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Have you ever played Mousetrap?

You know, the game with the epic contraption: you turn the crank, which pulls back a sign, that slams into a bucket, that sets loose a marble, that slides down a pipe, that jostles a pole, that drops a marble, that flips a diver, that bumps a basket, that—in an epic, long-awaited finale—traps the unfortunate mice. Why the mice just hung out and waited for the basket to descend upon them, no one knows. The real point is this: you can take a simple task and make it really complicated.

Similarly, you can take words and ideas and make them really complicated. It’s easy. In fact, essays throughout high school and college encourage it. How often have you padded your word count by introducing a few extra clauses or descriptors? You want to sound academic and intelligent, so instead of saying, “First, a disclaimer: this structure is not universal,” you say, “Before I commence, allow me to make a brief disclaimer: the following structure is not strictly universal. It does not work best for every type of prompt/case, nor should it be treated as a rigid prescription in general.”

We all do it. But in speech and debate, it’s a death sentence. Your judges’ eyes will glaze in seconds if you talk like that. Instead, use fewer words.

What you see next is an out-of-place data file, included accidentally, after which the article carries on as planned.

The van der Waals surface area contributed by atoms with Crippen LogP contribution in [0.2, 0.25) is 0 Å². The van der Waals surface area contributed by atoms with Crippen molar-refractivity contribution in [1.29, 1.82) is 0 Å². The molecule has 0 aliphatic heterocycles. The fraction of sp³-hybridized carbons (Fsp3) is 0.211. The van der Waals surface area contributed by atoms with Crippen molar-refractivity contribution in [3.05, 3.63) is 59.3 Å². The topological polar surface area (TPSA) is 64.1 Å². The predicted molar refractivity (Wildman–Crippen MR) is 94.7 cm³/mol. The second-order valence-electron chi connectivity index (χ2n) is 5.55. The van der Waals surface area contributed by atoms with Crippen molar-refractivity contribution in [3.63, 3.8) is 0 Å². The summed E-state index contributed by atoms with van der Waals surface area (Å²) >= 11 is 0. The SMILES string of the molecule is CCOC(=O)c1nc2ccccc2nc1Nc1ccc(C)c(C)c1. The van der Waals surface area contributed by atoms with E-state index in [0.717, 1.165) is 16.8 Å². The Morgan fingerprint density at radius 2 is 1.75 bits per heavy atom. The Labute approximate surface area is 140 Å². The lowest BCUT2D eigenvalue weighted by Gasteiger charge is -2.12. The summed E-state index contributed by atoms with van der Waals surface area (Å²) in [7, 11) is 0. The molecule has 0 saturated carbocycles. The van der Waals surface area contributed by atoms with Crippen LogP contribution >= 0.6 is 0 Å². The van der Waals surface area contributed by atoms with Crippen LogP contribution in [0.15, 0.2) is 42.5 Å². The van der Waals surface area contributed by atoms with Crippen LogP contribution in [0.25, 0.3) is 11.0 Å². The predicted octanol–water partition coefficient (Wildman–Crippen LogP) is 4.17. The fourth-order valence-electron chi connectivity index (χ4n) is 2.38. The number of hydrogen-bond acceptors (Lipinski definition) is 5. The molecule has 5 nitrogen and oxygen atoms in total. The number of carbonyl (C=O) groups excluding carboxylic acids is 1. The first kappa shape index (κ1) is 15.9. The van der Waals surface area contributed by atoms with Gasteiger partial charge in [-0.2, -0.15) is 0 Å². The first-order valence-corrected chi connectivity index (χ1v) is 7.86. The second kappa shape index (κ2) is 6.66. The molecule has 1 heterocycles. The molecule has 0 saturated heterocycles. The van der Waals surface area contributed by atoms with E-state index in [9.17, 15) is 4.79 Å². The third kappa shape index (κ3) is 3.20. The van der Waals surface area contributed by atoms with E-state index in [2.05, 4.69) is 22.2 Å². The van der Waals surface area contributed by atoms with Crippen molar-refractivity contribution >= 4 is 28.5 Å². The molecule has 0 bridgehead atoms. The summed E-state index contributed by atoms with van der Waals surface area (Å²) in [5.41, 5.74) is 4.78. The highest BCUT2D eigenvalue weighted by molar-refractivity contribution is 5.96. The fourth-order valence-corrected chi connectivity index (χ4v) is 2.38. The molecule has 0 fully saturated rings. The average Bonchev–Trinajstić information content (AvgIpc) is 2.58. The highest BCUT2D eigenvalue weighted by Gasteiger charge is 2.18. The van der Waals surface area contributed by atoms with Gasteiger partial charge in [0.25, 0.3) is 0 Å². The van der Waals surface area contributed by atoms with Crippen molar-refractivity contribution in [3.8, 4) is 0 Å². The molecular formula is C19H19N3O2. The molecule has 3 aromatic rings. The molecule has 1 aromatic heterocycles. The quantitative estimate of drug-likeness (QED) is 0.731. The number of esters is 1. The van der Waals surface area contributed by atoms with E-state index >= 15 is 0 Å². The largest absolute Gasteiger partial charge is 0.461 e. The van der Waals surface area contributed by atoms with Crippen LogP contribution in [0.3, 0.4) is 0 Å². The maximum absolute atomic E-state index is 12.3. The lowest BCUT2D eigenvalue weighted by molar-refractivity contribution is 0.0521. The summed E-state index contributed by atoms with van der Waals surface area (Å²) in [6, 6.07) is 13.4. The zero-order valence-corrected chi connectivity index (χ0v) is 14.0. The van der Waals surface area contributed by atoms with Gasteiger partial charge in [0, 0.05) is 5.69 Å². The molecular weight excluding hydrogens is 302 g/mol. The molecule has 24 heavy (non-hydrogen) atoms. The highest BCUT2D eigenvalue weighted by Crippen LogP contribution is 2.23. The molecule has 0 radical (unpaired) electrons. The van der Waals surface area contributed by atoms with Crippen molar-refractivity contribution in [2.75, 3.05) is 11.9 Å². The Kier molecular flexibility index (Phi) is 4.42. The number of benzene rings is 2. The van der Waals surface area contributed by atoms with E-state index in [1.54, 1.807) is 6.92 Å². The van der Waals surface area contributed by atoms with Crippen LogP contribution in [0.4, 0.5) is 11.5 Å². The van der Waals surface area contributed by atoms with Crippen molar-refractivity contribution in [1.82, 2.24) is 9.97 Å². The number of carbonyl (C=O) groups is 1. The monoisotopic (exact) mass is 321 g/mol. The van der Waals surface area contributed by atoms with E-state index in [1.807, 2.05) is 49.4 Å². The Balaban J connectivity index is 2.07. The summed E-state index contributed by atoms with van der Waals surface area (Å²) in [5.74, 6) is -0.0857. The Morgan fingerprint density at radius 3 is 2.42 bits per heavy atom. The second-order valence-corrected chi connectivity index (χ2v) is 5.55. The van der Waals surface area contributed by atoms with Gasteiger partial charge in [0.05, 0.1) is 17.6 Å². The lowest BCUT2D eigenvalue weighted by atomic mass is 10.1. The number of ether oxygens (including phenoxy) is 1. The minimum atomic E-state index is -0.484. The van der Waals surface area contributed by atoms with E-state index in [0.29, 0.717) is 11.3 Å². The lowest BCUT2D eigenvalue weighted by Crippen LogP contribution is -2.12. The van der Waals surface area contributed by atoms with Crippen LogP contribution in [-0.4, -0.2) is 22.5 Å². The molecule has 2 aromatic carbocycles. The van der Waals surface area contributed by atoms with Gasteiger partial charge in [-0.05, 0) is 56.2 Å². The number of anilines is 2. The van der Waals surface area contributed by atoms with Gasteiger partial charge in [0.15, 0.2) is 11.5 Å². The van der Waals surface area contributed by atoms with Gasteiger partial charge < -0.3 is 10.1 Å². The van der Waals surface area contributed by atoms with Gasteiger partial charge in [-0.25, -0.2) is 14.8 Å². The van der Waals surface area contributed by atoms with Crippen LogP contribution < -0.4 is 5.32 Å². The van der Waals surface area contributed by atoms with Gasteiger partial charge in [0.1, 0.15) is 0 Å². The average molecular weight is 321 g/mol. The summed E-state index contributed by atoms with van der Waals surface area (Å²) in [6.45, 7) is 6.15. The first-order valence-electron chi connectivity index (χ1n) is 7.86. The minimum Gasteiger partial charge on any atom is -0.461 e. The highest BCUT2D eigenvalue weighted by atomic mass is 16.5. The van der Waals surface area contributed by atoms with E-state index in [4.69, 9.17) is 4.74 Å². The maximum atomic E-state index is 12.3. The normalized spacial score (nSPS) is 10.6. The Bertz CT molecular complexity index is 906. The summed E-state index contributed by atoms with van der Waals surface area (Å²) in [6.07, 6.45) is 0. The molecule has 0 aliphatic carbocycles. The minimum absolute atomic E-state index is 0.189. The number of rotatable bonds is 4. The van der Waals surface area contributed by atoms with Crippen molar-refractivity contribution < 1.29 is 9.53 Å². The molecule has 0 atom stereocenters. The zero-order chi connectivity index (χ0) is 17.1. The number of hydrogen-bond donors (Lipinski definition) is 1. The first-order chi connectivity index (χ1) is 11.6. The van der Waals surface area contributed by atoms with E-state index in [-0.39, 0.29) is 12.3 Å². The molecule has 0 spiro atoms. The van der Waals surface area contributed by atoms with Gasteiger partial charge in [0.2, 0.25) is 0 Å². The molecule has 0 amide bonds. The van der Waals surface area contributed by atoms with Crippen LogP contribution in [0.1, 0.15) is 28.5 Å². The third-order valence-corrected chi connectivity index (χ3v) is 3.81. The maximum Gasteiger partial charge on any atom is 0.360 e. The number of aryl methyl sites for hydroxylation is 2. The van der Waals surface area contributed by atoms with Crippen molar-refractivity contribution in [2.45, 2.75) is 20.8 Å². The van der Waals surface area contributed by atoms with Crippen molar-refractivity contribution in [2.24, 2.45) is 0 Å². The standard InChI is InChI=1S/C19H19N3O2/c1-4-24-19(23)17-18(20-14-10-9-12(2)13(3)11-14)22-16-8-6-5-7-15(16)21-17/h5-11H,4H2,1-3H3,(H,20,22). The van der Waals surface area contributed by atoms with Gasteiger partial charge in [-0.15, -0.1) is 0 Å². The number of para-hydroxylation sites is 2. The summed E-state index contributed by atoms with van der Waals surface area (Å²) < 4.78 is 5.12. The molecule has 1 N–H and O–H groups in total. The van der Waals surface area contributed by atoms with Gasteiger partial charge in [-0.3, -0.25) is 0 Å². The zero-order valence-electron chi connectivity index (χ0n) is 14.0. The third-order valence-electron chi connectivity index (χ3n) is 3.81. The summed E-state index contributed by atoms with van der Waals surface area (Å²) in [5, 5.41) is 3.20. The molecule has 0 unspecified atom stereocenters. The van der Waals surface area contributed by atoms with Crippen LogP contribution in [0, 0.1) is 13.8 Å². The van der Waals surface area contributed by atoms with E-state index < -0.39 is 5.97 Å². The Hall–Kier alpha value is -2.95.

Pre-Written Speeches: 1ACs and Platforms

This is the easy one. When you write your speeches, simplify.

-Don’t use two words when one will do.

-Read your sentences out loud. They should flow easily.

-Pretend you’re talking to a sibling or neighbor or your mom. How would you explain this concept in real life? Write like that.

Off the Cuff: Debate Rounds and Limited Prep

It’s harder to practice word economy in off-the-cuff speeches. You have to change the way you think, and you have to practice. A lot. Here are some drills to help you out.

Drill 1: Pack and Punch

  1. Pick an argument. You can get one from a debate round on YouTube if you want, or a point from a recent round you’ve been in, or a statement from a book/movie/news headline.
  2. Set a timer for two minutes and deliver the argument.
  3. Set a timer for 90 seconds and deliver the same argument. Don’t speed up your rate of speaking; don’t cut content—just use fewer words.
  4. Keep cutting your time until you can give that argument in 30 seconds flat.

Drill 2: Caveman

  1. Record yourself making a claim or argument.
  2. Count how many words you used.
  3. Do it multiple times, but decrease the number of words you use each time. See how concise you can get it. You might end up sounding like a caveman, but it’s good practice. Then when you actually run that argument in a round, using real sentences will feel like a luxury.
  4. You can turn this into a competition, too—see who can give the same concept in the fewest words.

When you’re writing an essay, your reader has the chance to go back and re-read something that confused them. Speakers don’t have that luxury. You have one shot to make an idea stick in your listeners’ minds, so quit blathering and cut to the chase.

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